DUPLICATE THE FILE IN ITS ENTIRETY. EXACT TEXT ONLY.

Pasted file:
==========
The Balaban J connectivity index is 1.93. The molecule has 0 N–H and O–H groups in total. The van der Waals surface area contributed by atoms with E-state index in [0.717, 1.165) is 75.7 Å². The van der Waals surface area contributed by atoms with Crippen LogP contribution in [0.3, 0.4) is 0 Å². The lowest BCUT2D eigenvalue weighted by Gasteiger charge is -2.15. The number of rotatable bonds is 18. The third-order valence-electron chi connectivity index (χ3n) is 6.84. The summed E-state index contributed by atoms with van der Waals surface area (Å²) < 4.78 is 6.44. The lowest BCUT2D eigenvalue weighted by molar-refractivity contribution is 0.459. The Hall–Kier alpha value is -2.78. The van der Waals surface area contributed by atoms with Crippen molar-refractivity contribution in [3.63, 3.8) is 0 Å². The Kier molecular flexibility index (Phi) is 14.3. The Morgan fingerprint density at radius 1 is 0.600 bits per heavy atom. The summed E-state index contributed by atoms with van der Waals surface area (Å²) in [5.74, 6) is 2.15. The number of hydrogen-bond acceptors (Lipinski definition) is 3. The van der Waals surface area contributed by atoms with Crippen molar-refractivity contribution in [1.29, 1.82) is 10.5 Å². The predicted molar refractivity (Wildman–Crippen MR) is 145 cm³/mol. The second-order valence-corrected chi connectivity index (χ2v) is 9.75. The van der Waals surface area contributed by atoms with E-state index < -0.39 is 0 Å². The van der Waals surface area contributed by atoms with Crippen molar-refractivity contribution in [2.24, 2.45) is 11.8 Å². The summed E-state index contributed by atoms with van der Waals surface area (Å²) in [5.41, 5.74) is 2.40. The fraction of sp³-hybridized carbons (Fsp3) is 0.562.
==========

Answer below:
The Balaban J connectivity index is 1.93. The molecule has 0 N–H and O–H groups in total. The van der Waals surface area contributed by atoms with E-state index in [0.717, 1.165) is 75.7 Å². The van der Waals surface area contributed by atoms with Crippen LogP contribution in [0.3, 0.4) is 0 Å². The lowest BCUT2D eigenvalue weighted by Gasteiger charge is -2.15. The number of rotatable bonds is 18. The third-order valence-electron chi connectivity index (χ3n) is 6.84. The summed E-state index contributed by atoms with van der Waals surface area (Å²) < 4.78 is 6.44. The lowest BCUT2D eigenvalue weighted by molar-refractivity contribution is 0.459. The Hall–Kier alpha value is -2.78. The van der Waals surface area contributed by atoms with Crippen molar-refractivity contribution in [3.63, 3.8) is 0 Å². The Kier molecular flexibility index (Phi) is 14.3. The Morgan fingerprint density at radius 1 is 0.600 bits per heavy atom. The summed E-state index contributed by atoms with van der Waals surface area (Å²) in [5.74, 6) is 2.15. The number of hydrogen-bond acceptors (Lipinski definition) is 3. The van der Waals surface area contributed by atoms with Crippen molar-refractivity contribution in [1.29, 1.82) is 10.5 Å². The predicted molar refractivity (Wildman–Crippen MR) is 145 cm³/mol. The second-order valence-corrected chi connectivity index (χ2v) is 9.75. The van der Waals surface area contributed by atoms with E-state index < -0.39 is 0 Å². The van der Waals surface area contributed by atoms with Crippen molar-refractivity contribution in [2.24, 2.45) is 11.8 Å². The summed E-state index contributed by atoms with van der Waals surface area (Å²) in [5.41, 5.74) is 2.40. The fraction of sp³-hybridized carbons (Fsp3) is 0.562.